Reeser Pic smile croppedFrom Tim ReeserPresident and Co-Founder of Lightning Hybrids
A report about the air quality impact of alternative fuel vehicles generated a lot of buzz this week. The basic conclusion of the report: all-electric vehicles can actually make the air dirtier than their internal combustion counterparts.

With the world-wide asthma and lung cancer epidemic, I am happy to see a study focused on air quality and its impact on human health rather than the climate change discussion. This study is one of only a few published reports to take a holistic well-to-wheels approach to transportation and fuels, rather than the short-sighted and incomplete tailpipe-only assumption of many of the other reports. Well-to-wheel studies account for the impact of the entire life cycle of a vehicle, including manufacturing of the vehicle and its power-components (i.e. engine, motors, and battery), where the energy originates and how that energy is transported to the vehicle.  Here are a few things that I extracted from the report:

  • There is no panacea, except for hybrids. Regardless of the fuel, hybrids make sense. Downsized engines on vehicles that recover braking energy and use it for their next acceleration event save fuel and reduce emissions across the board. “Hybrids and diesel engines are cleaner than gas, causing fewer air pollution deaths and spewing less heat-trapping gas.”
  • Plug-in electric vehicles are actually more harmful to the air quality in many cities than traditional gasoline vehicles. “Unfortunately, when a wire is connected to an electric vehicle at one end and a coal-fired power plant at the other end, the environmental consequences are worse than driving a normal gasoline-powered car.”
  • Ethanol is not a good option, even though it is the one that the U.S. spends billions on every year. “Ethanol showed 80 percent more air pollution mortality, according to the study.”

A million dollars a day: this is what just one of the package delivery companies is saving in fuel due to the present low fuel prices. In fact, large fleets are saving $10 to $30 per day per vehicle in fuel, compared with what they were paying just two months ago.  While this doesn’t sound like much, when you multiply it by the number of vehicles large fleets run every day – UPS alone has 101,000 delivery vehicles – it amounts to nearly $30M in savings for the holiday season alone. And if fuel prices continue in this trend, one company alone could experience over $200M in fuel cost savings for the year.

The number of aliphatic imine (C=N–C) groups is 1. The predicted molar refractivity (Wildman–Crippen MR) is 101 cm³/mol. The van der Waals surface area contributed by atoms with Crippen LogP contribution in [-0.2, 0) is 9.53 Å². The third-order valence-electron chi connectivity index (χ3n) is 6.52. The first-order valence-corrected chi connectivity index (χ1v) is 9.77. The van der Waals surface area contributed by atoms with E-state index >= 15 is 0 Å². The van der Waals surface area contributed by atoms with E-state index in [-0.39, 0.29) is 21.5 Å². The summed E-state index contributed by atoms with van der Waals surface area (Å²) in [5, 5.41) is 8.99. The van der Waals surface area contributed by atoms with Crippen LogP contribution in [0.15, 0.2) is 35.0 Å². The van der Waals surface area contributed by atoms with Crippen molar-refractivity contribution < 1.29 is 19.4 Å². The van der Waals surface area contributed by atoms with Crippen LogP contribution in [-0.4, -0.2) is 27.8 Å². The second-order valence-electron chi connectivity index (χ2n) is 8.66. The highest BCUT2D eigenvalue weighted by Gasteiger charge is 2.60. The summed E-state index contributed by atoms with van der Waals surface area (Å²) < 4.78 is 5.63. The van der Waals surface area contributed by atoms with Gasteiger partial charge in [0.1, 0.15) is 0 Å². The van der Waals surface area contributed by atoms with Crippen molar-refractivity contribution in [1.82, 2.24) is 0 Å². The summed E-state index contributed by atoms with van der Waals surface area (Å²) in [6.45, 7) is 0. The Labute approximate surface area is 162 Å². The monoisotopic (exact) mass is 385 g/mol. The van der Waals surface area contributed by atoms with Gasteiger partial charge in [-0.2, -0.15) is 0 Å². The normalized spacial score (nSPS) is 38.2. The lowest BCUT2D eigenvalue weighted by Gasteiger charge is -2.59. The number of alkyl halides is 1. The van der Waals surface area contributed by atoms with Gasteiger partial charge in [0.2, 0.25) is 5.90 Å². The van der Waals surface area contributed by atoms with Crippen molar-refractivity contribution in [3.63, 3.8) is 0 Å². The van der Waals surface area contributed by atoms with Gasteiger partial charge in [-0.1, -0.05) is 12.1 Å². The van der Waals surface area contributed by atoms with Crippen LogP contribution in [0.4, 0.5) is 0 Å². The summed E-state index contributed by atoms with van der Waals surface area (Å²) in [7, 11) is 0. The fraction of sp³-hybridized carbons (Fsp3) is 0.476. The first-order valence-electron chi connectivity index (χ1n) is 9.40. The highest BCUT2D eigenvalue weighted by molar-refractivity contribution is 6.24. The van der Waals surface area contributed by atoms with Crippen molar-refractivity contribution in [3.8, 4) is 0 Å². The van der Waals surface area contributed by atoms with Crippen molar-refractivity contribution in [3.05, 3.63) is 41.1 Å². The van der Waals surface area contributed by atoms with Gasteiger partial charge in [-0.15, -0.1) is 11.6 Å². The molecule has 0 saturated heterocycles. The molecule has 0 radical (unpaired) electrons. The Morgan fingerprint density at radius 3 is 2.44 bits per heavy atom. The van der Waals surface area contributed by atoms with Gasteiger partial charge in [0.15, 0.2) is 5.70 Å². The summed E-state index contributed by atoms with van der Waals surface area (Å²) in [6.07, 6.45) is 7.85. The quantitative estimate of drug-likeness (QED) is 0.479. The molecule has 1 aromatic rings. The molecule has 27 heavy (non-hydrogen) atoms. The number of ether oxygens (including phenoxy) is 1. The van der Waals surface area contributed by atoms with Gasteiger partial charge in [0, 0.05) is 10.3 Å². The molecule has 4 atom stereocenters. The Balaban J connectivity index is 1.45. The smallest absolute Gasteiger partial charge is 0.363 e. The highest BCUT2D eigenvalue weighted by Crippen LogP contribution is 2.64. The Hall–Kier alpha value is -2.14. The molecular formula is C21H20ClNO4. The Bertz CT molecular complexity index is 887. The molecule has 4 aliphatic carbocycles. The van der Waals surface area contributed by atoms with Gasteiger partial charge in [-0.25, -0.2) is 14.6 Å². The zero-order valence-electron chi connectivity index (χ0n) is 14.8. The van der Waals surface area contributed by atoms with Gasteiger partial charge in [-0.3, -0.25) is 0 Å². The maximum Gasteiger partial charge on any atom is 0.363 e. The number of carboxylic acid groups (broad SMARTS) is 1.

Every time I pass a gas station, I get a knot in my stomach because I feel manipulated.  And I know that American transportation fleets are being manipulated. Manipulated into thinking and investing based on temporary bargain basement fuel prices.  Manipulated into taking our eye off of the goal of reducing the impact of fleet trucks and buses on human health.

The opportunity presented by these low oil prices is tremendous: we can take this savings and spend it on emissions and fuel reduction technologies that will make a large impact on air quality as well as future profitability. Or we can bow to the manipulation and spend the savings on current dividends and bonuses, all while sacrificing future profits and leaving the health costs of coal emissions for future generations to cope with.

Middle-Eastern sources have admitted to maintaining oil production to suppress prices temporarily in hopes of forcing U.S. drillers to stop drilling since most U.S. drillers are now losing money at the current price of oil. Once the higher-priced U.S. wells stop producing, the prices will go back up. And when the dollar falls again as we end quantitative easing, the prices will go up further.  The last 20 years of history has proven that these are not hypothetical scenarios, but rather inevitable outcomes of the economic cycle.  Fuel prices will go back up, and when they do, what will we have to show for all the money saved during this boom time? Instead of being manipulated into building business around the assumption that fuel prices will remain low, fleets should take the savings and make investments.  Here is my list of not-necessarily-politically-correct investments that fleets and the US government need to make:

  • Raise the gas tax. A $1 increase per gallon is at least $250B per year which could pay for thousands of high-quality jobs across the US building roads and bridges and installing mass transit. Not only does it create jobs—but it creates the right alignment of behavior—in the end reducing road miles driven, emissions, and ultimately resulting in cleaner air and better human health. Take a look at this article from the Eneref Institute.
  • Invest in hybrid trucks and buses for urban and suburban routes. Over 30% of fuel and 50% of the emissions spent in heavy traffic areas comes from the start-stop of trucks and buses.  Saving the emissions, fuel, and brakes makes sense, especially when Lightning Hybrids’ systems pay for themselves in fuel savings in half the life of the buses and trucks that use them AND then actual makes money for the second half of the vehicle life compared to conventional vehicles. In addition, Lightning Systems have been shown to reduce NOx emissions – the key ingredient in ugly and harmful smog – by up to 90%, and carbon emissions by over 30%.
  • Invest in LNG infrastructure for long-haul trucks. Liquefied Natural Gas has proven to be an effective fuel for over-the-road vehicles and the infrastructure to make the change from diesel to LNG is quickly coming into place.

I encourage you to read the report that sparked my musings. In addition, I’d love to hear your thoughts on the matter. Please feel free to comment below and I will respond.


Full report from Proceedings of the National Academy of Sciences